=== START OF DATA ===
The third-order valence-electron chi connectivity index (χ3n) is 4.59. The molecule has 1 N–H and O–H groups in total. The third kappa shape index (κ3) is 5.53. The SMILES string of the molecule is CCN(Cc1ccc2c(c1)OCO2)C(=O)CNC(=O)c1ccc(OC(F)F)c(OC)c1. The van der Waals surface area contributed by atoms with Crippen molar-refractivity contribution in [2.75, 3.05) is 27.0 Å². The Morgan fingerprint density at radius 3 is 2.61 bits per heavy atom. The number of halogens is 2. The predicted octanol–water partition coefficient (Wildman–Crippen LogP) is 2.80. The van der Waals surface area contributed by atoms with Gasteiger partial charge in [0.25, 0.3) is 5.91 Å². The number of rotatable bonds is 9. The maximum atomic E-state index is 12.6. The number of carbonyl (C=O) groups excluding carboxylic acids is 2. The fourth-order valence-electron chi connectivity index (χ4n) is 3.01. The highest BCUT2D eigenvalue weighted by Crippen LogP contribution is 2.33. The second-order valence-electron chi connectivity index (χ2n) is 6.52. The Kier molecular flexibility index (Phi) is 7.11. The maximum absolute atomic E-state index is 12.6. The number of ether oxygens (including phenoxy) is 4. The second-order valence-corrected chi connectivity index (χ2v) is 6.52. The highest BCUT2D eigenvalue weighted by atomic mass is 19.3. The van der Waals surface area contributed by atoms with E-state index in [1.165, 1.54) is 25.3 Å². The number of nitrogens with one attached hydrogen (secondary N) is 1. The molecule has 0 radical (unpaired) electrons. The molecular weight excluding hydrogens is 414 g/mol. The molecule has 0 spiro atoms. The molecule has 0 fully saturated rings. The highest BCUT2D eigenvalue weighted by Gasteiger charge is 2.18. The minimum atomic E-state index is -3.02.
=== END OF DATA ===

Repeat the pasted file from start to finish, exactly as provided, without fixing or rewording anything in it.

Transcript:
The third-order valence-electron chi connectivity index (χ3n) is 4.59. The molecule has 1 N–H and O–H groups in total. The third kappa shape index (κ3) is 5.53. The SMILES string of the molecule is CCN(Cc1ccc2c(c1)OCO2)C(=O)CNC(=O)c1ccc(OC(F)F)c(OC)c1. The van der Waals surface area contributed by atoms with Crippen molar-refractivity contribution in [2.75, 3.05) is 27.0 Å². The Morgan fingerprint density at radius 3 is 2.61 bits per heavy atom. The number of halogens is 2. The predicted octanol–water partition coefficient (Wildman–Crippen LogP) is 2.80. The van der Waals surface area contributed by atoms with Gasteiger partial charge in [0.25, 0.3) is 5.91 Å². The number of rotatable bonds is 9. The maximum atomic E-state index is 12.6. The number of carbonyl (C=O) groups excluding carboxylic acids is 2. The fourth-order valence-electron chi connectivity index (χ4n) is 3.01. The highest BCUT2D eigenvalue weighted by Crippen LogP contribution is 2.33. The second-order valence-electron chi connectivity index (χ2n) is 6.52. The Kier molecular flexibility index (Phi) is 7.11. The maximum absolute atomic E-state index is 12.6. The number of ether oxygens (including phenoxy) is 4. The second-order valence-corrected chi connectivity index (χ2v) is 6.52. The highest BCUT2D eigenvalue weighted by atomic mass is 19.3. The van der Waals surface area contributed by atoms with E-state index in [1.165, 1.54) is 25.3 Å². The number of nitrogens with one attached hydrogen (secondary N) is 1. The molecule has 0 radical (unpaired) electrons. The molecular weight excluding hydrogens is 414 g/mol. The molecule has 0 spiro atoms. The molecule has 0 fully saturated rings. The highest BCUT2D eigenvalue weighted by Gasteiger charge is 2.18. The minimum atomic E-state index is -3.02.